(c) Copyright 2003, Kenneth R. Conklin, Ph.D. All rights reserved

Hawaiian sovereignty activists begin by pointing out that Hawai'i is the homeland of ethnic Hawaiians. Nobody disagrees. Then they go a step further and say that Hawaiian culture is the host culture. Not much argument there. Then they go still further, and make their hidden meaning a bit more clear: in Hawai'i, ethnic Hawaiians are the hosts and everyone else is a guest. Well, that sounds very friendly and welcoming. Conflict begins when the meaning is made still more clear by the addition of a single word: "merely." In Hawai'i, ethnic Hawaiians are the hosts and everyone else is MERELY a guest. Guests have no real standing. They have no right to be present unless the host welcomes them. Guests have no right to make demands for equal treatment, although gracious hosts may freely bestow equal or even superior treatment as a gift of hospitality. Guests certainly have no right to impose demands for large-scale or long-term changes in the design or layout of the ancestral homeland. Guests are always second-class citizens under law, although gracious hosts may choose to give them first-class treatment, so long as they show proper appreciation and do not get maha'oi (rude or uppity).

There are important historical reasons why the duality of host/guest is not valid in Hawai'i. We are all full partners in Hawai'i as a result of free choices made by Hawaiians which established a social contract of legal and moral equality for newcomers in return for massive investment of capital, labor, and expertise. See:

The old Hawaiian religion was overthrown in 1819 by a decision of King Liholiho Kamehameha II jointly with his regent stepmother Ka'ahumanu, favorite wife of Kamehameha the Great. The heiau (stone temples) were destroyed, the kapu system (taboo) was abolished, and the wooden idols were burned. The Calvinist missionaries arrived later at a fortuitous time in 1820, having been invited by several natives who had journeyed to Yale University divinity school; and most Hawaiians converted to Christianity rather quickly. Perhaps the most famous native who traveled to Yale, converted to Christianity, inspired the missionaries to come to Hawai'i, and helped the missionaries learn Hawaiian and translate the Bible, was Opukaha'ia (Obookiah). For his magical story, hinting at divine intervention, see:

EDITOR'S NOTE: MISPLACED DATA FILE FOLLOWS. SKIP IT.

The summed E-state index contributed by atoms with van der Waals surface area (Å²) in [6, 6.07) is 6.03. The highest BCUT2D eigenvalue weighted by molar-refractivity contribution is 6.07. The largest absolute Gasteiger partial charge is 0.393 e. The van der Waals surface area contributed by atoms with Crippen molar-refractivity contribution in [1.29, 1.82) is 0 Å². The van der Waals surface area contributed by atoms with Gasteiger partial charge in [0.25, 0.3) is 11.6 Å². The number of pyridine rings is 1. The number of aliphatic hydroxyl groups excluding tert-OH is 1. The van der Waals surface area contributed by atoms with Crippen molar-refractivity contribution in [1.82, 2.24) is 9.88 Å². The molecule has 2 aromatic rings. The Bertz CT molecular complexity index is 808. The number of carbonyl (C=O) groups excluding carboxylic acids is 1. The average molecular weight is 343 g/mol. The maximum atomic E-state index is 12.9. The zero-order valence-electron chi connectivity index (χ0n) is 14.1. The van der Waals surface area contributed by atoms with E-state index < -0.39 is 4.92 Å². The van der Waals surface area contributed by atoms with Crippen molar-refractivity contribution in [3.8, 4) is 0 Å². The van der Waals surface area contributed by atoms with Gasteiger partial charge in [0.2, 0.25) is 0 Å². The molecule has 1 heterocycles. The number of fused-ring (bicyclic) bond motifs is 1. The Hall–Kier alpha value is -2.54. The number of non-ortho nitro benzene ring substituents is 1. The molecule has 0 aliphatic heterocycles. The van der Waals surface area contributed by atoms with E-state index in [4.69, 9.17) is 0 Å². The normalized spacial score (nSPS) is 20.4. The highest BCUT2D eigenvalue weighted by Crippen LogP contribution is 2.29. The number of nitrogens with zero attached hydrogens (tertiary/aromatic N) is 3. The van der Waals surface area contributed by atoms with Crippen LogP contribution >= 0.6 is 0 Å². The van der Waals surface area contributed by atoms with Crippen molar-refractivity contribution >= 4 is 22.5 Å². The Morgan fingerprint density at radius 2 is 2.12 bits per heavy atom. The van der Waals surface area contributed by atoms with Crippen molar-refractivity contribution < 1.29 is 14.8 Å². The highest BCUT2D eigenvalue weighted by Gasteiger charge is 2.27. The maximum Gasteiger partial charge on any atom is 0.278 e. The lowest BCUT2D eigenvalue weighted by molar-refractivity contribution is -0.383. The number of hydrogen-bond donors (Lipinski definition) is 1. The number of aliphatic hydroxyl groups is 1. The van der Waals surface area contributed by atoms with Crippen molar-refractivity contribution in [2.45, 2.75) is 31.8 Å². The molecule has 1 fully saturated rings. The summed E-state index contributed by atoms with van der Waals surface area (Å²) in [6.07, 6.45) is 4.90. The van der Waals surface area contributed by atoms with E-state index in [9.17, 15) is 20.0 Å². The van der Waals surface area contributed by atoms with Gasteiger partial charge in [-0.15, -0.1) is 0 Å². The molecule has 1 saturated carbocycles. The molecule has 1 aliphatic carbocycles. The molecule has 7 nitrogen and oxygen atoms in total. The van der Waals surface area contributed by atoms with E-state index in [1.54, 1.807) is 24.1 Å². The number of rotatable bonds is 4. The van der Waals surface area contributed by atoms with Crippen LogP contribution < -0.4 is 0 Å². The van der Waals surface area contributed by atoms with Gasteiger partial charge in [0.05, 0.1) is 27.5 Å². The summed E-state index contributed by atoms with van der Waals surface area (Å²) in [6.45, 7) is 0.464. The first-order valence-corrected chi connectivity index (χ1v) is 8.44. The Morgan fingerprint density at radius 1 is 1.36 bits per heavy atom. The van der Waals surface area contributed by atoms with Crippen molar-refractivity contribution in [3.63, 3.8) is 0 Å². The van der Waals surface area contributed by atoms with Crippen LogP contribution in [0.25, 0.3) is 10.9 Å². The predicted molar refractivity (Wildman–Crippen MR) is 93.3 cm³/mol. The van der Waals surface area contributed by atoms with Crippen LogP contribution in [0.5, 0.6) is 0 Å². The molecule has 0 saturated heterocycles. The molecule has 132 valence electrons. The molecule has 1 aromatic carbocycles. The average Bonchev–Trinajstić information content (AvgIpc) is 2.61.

But although the old religion was abolished nearly 200 years ago, it has been making a comeback lately among Hawaiian "traditional practitioners." And although most ethnic Hawaiians today are Christians, they also embrace the mysticism of the old religion, especially regarding the special relationship between the land and the natives. Even some Christian priests of Hawaiian ancestry practice elements of the old religion and tell their Hawaiian parishioners there is no conflict between Christianity and many of the ancient beliefs. Thus it's OK to pray to the Christian God while also recognizing the 40,000 Hawaiian gods. It's OK to believe in Hawaiian family or ancestral aumakua (guiding spirits) who may take the form of mano (shark), honu (turtle), or pueo (owl). After all, Christians believe in angels; and some alleged Christians believe in reincarnation as well as the concept that God is manifested in animals and plants. People of all faiths are confused about theology, including priests and theologians themselves!

Hawaiian "traditional practitioners" hold religious views that are clearly in conflict with Christianity. But what is more important for the future of Hawai'i is that Hawaiian traditional practitioners hold religious views that are strongly in conflict with democratic political principles. They believe that it is NOT true that all persons are equal in the eyes of the gods. First, they believe that people of native Hawaiian ancestry have a family relationship with the gods and the land; and that relationship is not shared with anyone lacking Hawaiian ancestry. Thus, ethnic Hawaiians are inherently and inalienably entitled to racial supremacy in Hawai'i. Second, they believe that some ethnic Hawaiians have inherently higher spiritual standing than other ethnic Hawaiians, because of geneology. That higher spiritual standing based on geneology translates into an inherent right to superior political power. Thus, it is NOT true that all persons are equal in the eyes of the gods, and it is NOT true that all persons should be treated equally by the laws or the government.